Buying a vehicle can be a long and tedious process, with lots of research and inspecting going into it. This is especially true with used vehicles. We can’t all afford a brand new vehicle fresh off the lot, and even those of us who can will often opt for a used vehicle. They’re cheaper, they can be sold privately, and if you know what to look for they can turn out to be a great deal. The problem many people run into is that they don’t know what to look for in a used vehicle, and end up buying a dud. Sometimes you get scammed, other times even the seller isn’t savvy enough to realise what kind of issues their vehicle is having. A vehicle is an important purchase, and it’s crucial you go in with some basic knowledge before committing to any used vehicle purchase. Here are some the the most important steps you can take when buying a used vehicle.

Basic stats

First, you want to learn a bit about the age and use of the vehicle. What year was it made? How much mileage has been put into it? These questions are the no-brainers. The older the vehicle, the more problems it’s likely to have. There’s also the issue of whether or not certain parts are still available for the vehicle’s make and model in that year. Sometimes even basic repairs can be a huge cost on a particularly old vehicle. The mileage is equally as important. It goes without saying that an older vehicle probably has more mileage on it. Generally speaking, vehicles with over 25,000 km on them are on the brink of needing some major repairs. Unless the owner has put some serious work in, vehicles approaching 30,000 km on the odometer are a red flag.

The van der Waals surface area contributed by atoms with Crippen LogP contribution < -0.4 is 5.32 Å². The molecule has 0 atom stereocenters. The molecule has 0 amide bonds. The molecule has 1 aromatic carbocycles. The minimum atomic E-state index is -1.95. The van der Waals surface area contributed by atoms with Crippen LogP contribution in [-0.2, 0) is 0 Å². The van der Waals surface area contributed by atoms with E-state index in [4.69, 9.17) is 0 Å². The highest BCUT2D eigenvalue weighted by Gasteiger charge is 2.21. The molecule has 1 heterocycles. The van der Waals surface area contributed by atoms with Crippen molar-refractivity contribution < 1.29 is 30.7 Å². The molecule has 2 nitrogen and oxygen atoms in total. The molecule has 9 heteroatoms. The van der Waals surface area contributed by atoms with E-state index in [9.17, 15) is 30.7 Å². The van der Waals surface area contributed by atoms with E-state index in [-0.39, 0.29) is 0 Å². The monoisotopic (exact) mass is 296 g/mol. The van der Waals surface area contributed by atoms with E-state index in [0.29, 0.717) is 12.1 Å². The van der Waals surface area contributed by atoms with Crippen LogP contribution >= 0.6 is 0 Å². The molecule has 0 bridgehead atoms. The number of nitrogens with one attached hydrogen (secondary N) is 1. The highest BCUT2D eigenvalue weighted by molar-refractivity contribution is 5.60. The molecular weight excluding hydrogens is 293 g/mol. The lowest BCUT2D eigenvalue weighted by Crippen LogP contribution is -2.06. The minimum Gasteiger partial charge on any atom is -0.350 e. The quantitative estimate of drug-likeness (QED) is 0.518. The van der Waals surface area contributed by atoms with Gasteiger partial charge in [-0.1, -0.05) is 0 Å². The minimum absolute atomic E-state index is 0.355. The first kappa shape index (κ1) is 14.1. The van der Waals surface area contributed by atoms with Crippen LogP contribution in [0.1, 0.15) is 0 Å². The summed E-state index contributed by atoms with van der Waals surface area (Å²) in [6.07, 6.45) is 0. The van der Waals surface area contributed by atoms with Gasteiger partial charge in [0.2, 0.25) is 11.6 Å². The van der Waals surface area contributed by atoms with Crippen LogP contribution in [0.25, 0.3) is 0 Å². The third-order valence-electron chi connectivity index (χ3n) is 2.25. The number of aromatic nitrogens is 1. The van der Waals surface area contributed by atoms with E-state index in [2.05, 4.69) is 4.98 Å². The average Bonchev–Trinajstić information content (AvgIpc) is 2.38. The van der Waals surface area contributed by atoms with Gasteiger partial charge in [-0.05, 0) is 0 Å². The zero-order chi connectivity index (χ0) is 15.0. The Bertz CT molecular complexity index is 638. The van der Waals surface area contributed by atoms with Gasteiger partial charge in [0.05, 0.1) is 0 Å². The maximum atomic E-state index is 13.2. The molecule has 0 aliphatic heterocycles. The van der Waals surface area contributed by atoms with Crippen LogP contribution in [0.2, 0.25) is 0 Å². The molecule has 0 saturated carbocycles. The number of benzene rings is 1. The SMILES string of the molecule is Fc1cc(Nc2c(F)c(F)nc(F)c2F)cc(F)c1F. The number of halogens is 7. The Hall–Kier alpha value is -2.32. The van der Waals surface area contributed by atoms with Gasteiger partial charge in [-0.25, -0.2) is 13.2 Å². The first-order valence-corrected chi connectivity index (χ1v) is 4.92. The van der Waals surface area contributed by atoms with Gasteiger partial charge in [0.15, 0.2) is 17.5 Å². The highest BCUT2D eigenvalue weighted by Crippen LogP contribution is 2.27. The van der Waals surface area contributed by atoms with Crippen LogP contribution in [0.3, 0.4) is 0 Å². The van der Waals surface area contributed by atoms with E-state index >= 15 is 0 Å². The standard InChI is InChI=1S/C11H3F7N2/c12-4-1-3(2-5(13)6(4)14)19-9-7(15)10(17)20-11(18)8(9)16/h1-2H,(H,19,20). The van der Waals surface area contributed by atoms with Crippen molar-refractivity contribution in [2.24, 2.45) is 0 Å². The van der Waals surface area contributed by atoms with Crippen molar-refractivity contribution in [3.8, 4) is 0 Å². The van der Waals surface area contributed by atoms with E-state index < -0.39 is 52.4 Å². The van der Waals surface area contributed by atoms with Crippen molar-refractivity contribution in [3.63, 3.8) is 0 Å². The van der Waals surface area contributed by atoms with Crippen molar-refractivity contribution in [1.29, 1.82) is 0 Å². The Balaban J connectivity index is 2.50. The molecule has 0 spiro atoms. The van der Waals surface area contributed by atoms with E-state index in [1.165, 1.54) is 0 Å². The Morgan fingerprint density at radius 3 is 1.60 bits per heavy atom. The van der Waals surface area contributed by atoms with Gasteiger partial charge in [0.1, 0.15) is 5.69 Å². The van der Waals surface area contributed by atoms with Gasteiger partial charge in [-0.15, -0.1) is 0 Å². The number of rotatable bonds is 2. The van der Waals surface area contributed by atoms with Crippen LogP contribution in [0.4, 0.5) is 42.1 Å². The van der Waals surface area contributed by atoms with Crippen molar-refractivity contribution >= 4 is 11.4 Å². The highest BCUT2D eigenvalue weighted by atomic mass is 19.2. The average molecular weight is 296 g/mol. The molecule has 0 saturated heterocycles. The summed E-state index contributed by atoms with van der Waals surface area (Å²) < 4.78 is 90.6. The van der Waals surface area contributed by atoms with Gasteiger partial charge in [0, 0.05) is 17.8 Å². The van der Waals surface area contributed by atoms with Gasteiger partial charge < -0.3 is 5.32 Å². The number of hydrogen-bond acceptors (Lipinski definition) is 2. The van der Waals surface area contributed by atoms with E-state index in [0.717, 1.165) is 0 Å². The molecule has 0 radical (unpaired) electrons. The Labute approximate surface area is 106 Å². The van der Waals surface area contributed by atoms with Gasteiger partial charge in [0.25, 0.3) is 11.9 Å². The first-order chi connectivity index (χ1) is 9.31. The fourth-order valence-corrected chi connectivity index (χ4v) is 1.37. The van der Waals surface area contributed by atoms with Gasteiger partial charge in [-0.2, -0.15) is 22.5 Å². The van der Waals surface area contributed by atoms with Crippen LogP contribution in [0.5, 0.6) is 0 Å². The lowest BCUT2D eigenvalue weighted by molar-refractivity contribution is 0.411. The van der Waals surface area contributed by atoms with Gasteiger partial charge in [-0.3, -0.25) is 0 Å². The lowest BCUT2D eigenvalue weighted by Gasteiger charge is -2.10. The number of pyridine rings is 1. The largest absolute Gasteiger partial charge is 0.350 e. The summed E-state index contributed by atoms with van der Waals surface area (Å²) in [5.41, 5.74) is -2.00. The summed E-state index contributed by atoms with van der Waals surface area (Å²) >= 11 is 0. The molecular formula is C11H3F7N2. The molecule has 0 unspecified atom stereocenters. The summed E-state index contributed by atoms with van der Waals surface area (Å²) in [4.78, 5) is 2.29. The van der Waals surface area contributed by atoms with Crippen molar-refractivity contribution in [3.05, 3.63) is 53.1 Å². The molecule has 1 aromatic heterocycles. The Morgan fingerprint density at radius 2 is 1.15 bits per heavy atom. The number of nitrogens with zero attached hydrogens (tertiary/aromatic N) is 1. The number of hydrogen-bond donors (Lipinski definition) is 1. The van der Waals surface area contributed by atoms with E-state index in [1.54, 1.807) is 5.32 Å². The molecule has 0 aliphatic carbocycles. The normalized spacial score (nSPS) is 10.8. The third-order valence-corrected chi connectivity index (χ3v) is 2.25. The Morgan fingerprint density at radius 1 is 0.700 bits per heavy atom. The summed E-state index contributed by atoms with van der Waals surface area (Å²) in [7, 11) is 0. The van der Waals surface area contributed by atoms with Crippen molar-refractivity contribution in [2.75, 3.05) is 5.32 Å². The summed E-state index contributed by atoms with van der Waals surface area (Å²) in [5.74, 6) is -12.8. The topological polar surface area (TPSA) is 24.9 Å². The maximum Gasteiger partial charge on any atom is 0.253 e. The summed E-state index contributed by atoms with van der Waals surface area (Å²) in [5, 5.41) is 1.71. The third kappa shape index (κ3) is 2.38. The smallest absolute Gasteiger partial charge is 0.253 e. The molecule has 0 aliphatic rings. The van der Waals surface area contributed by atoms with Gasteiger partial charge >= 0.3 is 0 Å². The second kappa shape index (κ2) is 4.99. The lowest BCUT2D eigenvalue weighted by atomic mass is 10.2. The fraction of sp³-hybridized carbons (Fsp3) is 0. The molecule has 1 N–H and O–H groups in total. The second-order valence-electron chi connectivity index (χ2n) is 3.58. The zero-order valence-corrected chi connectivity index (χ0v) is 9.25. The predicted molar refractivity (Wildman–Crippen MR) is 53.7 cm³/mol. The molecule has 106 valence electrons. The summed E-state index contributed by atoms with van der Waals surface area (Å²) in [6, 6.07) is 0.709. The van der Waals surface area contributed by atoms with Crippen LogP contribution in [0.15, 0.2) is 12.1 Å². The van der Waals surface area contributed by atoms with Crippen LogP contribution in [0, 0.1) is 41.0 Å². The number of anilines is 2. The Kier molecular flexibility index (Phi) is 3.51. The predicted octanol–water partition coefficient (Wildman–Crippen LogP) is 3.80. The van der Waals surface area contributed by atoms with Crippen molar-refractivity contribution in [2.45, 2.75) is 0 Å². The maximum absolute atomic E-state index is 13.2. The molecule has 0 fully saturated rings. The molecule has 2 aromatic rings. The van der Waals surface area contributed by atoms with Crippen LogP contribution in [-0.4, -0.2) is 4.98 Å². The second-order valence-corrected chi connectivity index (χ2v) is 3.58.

How well was it maintained

In rare cases, an old car with lots of mileage might still be a worthy investment. Buying a used vehicle from someone who puts a lot of work into general maintenance can make an immeasurable difference. For example, I’ve been driving a 1992 Toyota Corolla for over 25 years, and because of proper maintenance, it’s in better running condition than my neighbour’s 2006 Toyota Matrix. Some of this has to do with the quality of the brand, but a lot has to do with maintenance.

There are some important boxes you can check when investigating the maintenance of a vehicle. The number one box is regarding oil changes. How regularly were they done? When was the last oil change? If the answer is years, that could be a problem.

You also want to get some information about engine maintenance. Depending on the age and mileage, you’ll want to know if there’s ever been an engine change. How many parts have been replaced, if any? Timing belts, spark plugs and fuel injectors are a good place to start. Most people will turn and run at the sound of a bad engine. There’s nothing more off-putting than a choppy, grinding idle and a rough ride. But this doesn’t necessarily mean the engine is in bad shape. It’s usually worth running some good PEA fuel injector cleaner through the engine to see if the problem is simply a buildup of carboxyl deposits. This is one of the first moves for people intentionally buying non-running, fixer-uppers, but it’s a great idea for anyone buying an old, used car in any situation. For a relatively low cost, fresh oil and fuel injector cleaner can make a world of difference to an old used vehicle.

James Kennedy